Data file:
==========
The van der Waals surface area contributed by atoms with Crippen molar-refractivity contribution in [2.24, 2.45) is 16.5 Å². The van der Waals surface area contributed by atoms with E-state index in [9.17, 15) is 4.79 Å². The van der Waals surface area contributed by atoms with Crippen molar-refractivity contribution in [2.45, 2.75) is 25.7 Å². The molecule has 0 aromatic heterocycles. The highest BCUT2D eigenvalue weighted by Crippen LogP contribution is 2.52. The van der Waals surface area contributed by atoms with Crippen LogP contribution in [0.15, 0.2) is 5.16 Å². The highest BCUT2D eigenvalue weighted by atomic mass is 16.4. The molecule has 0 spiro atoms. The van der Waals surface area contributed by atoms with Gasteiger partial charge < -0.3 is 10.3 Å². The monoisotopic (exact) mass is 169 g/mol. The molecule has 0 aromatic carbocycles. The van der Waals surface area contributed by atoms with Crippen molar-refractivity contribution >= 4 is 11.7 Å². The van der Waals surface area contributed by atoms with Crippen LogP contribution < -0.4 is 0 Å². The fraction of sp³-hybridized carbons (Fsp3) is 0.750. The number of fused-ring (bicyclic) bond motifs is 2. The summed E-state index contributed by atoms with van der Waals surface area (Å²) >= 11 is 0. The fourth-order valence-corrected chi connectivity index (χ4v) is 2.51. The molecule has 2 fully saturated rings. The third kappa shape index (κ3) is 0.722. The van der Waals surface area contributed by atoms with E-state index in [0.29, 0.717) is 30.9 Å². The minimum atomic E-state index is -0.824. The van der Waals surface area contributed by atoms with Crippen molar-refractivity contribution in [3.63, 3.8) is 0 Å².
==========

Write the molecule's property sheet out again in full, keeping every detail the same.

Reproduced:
The van der Waals surface area contributed by atoms with Crippen molar-refractivity contribution in [2.24, 2.45) is 16.5 Å². The van der Waals surface area contributed by atoms with E-state index in [9.17, 15) is 4.79 Å². The van der Waals surface area contributed by atoms with Crippen molar-refractivity contribution in [2.45, 2.75) is 25.7 Å². The molecule has 0 aromatic heterocycles. The highest BCUT2D eigenvalue weighted by Crippen LogP contribution is 2.52. The van der Waals surface area contributed by atoms with Crippen LogP contribution in [0.15, 0.2) is 5.16 Å². The highest BCUT2D eigenvalue weighted by atomic mass is 16.4. The molecule has 0 spiro atoms. The van der Waals surface area contributed by atoms with Gasteiger partial charge < -0.3 is 10.3 Å². The monoisotopic (exact) mass is 169 g/mol. The molecule has 0 aromatic carbocycles. The van der Waals surface area contributed by atoms with Crippen molar-refractivity contribution >= 4 is 11.7 Å². The van der Waals surface area contributed by atoms with Crippen LogP contribution < -0.4 is 0 Å². The fraction of sp³-hybridized carbons (Fsp3) is 0.750. The number of fused-ring (bicyclic) bond motifs is 2. The summed E-state index contributed by atoms with van der Waals surface area (Å²) >= 11 is 0. The fourth-order valence-corrected chi connectivity index (χ4v) is 2.51. The molecule has 2 fully saturated rings. The third kappa shape index (κ3) is 0.722. The van der Waals surface area contributed by atoms with E-state index in [0.29, 0.717) is 30.9 Å². The minimum atomic E-state index is -0.824. The van der Waals surface area contributed by atoms with Crippen molar-refractivity contribution in [3.63, 3.8) is 0 Å².